The raids continued at intervals throughout the day- and, for what seemed like an age, the aircraft kept < with the Seacat closing. Luckily, before releasing his
Proceedings / Jub
Brown does not discuss the Ministry of fence’s farcical handling of the media its correspondents on-scene with the ask force. The Chief of the Defence Staff r^ely admitted in testimony before the . °Umon’s committee to dispensing mis- •nfoi
'relation and manipulating the news.
Ported.” So he tells us nothing about why . e British did not intercept the Argentin- lan carrier 25 de Mayo, nor what the ^her five Royal Navy submarines were doing.
He makes the recurring charge that the ritish media in general and the BBC’s vv°rld Service radio in particular endangered the lives of British fighting men by reaking story embargoes. In December the all-party Defence Committee of 1'e House of Commons aired this matter
some length. The BBC’s protestation nat it would always put the national in- erest and the safety of British forces be- 0re all other considerations was broadly
e committee accepted that this was a ecessity in the circumstances. For example, official British documents no longer mention the Sea King helicopter that crash-landed on Tierra del Fuego near the Super Entendard base at Rio Grande, although millions of television viewers in Britain saw Chilean bulldozers burying the evidence. It is hard to see why officials should prevent Brown from telling the story, beyond saying that the helicopter crew was decorated. Maybe they set up an observation post overlooking the airfield? It would be in character with the way “Operation Corporate” was run that ten days after the shooting war began the Special Boat Section of the Royal Marines flew in to do a demolition job and was later taken off by the diesel submarine HMS Onyx.
In spite of its omissions and the undersized printing of many of the photographs, this remains a fascinating story of endurance, improvisation, and tenacity, all conducted with a sure hand at the wheel. Everyone emerges with his share of credit: the pilots, the captains fighting a battle for which they had to make up the rules as they went along, the damage control parties, the civilian crews of the STUFT (ships taken up from trade), and the bomb-disposal professionals, who had to endure knowing that at least one unexploded bomb was ticking away inside a ship for the first ten days of battle. Those brave Argentinian pilots, especially those of V Air Brigade, pressed their attacks so close to the mark that their bombs were not armed when they hit their targets.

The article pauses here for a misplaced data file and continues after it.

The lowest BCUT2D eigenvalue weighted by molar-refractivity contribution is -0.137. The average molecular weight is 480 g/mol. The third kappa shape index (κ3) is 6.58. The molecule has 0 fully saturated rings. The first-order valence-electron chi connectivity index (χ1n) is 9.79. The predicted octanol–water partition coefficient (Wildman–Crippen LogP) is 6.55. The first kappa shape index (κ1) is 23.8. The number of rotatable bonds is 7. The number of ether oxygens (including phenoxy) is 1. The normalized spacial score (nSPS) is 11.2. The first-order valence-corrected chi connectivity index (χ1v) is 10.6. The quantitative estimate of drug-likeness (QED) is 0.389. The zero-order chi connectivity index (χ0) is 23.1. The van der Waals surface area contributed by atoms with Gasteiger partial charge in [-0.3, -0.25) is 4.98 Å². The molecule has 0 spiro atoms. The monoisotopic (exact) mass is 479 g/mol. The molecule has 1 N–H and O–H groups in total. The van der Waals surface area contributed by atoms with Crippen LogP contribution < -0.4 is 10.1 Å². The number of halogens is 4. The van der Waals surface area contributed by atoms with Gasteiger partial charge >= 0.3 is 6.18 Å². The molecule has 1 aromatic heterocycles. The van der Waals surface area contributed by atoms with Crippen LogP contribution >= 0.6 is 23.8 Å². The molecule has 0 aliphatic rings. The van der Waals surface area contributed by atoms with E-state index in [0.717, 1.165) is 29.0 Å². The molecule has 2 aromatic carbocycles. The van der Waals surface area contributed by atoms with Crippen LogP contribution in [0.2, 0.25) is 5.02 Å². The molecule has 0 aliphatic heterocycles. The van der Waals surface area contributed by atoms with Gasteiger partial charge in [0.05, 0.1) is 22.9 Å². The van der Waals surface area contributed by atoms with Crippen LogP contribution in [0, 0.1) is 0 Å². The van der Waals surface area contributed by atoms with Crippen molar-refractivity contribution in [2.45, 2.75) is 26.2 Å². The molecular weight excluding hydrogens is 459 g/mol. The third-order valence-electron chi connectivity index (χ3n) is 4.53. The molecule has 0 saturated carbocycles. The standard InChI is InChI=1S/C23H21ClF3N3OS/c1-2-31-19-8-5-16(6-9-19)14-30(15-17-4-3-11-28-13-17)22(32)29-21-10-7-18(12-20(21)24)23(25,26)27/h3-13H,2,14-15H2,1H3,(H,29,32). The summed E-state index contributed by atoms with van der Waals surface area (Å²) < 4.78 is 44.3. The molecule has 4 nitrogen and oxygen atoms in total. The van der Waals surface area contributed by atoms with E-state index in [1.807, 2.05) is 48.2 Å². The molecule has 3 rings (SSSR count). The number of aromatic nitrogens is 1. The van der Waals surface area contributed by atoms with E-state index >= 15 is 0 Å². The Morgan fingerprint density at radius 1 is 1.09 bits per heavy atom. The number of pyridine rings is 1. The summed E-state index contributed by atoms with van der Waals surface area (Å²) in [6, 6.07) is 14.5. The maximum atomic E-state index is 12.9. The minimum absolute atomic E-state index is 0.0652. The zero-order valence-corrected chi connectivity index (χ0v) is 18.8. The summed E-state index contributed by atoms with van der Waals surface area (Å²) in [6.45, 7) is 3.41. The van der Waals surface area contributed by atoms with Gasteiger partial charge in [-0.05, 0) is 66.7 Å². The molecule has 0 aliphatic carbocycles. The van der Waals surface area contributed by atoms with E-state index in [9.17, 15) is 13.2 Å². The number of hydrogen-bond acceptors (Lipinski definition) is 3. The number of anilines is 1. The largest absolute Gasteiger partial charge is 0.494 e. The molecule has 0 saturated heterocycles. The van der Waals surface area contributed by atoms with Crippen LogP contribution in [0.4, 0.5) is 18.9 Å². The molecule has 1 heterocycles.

Brown gives a fresh dimension to the Falklands story by recording the names of individuals on both sides who briefly held center stage in making history.
Captain Coote was a Royal Navy submariner who saw war service off Norway and in the Mediterranean and later held four sea commands, 1948-54. At age 38, he resigned to go into newspaper publishing at Fleet Street, ending as Deputy Chairman of Beaverbrook Newspapers. His article on the Falklands, “Send Her Victorious ...” was published in the January 1983 Proceedings.
Jjj’dbs or firing at us, the pilot turned hard right and liter- fell out of the sky behind a hill. I suspect he ditched ls Bombload, since he did not reattack. This was one for u' Prom then on the confidence and effectiveness of l ‘Hs Intrepid's weapons’ crew took a definite upward ^rtl. The afternoon continued in a haze of air attacks and ) dusk, we were exhausted. It was a great relief when i^ness fell, because we knew that the Argentinians only
a limited night-flying capability.
C the second morning we went to action stations at (.rst light for a day that proved anticlimactic compared to S(e °ne before. The Argentinians must have been taking t,°ch of the damage they had sustained so far. They .'ded us only once, at dusk. Two A-4 Skyhawks made a
RSf • *
^ttem on the previous day’s anchorage positions, which 1^ had changed overnight. Had we not moved, those Sky- a^ks would almost certainly have hit the Intrepid.
^ Bo the third day came almost as light relief. A-4s ran ,i0st of the attacks. It was a lucky day for us—bombs fell ff°rt by 100 feet and in the heat of battle, spent Seacats ^0rn another ship managed to straddle us harmlessly. As e defended ourselves, 4.5-inch shells from our ships
s that proved ineffective, because the weather was »nst them and they had obviously based their attack
of San Carlos Water and came so close to us they might have been Airwork Hunters doing a flypast at the end of a tracking serial. The afternoon became even more aweinspiring, and we watched from the Intrepid as an A-4 hit by 20-mm. fire passed over the Antelope, taking off the top of her mainmast. Things happened quickly then, with Seawolf and Rapier missiles in the air together. The aircraft exploded into a mass of burning metal and crashed into the sea—but not before two of the Skyhawks, one of which reattacked with considerable courage, managed to lay an unexploded pattern of two bombs on the Antelope. Unfortunately, one of these bombs exploded later that night, and the Antelope became a raging inferno—a reminder that the Argentinians were a force to be reckoned with. I will never forget one sight that came through my binoculars during this raid—an enemy pilot all but pedaling his aircraft through the wall of fire until our starboard Bofors took off his wingtip and he disappeared over the hillside.
On another evening later that week, A-4s made a daring raid on Red and Blue Beaches at dusk, accurately bombing our ammunition supplies and causing many casualties. This was an impressive performance; the aircraft came in very low and managed to avoid detection until they were actually in San Carlos Water. But I am pleased to report that the Intrepid hit them both with her 40/60. Sympathetic ammunition explosions ashore went on long into the evening.
Perhaps the best way to sum up the situation in San Carlos Water is with a phrase well known in* HMS Intrepid: “Keep a good all-around lookout and watch out for the low bogey.”
n traveled over the hill and into Bomb Alley, though °ne was hit. The A-4s concentrated on the north end
Commander Ingham was warfare officer in HMS Intrepid, an amphibious transport dock ship, during the 1982 Falklands Campaign. He has served in Five other Royal Navy ships and until recently was an instructor at the U. S. Naval Academy.
»ngs / July 1988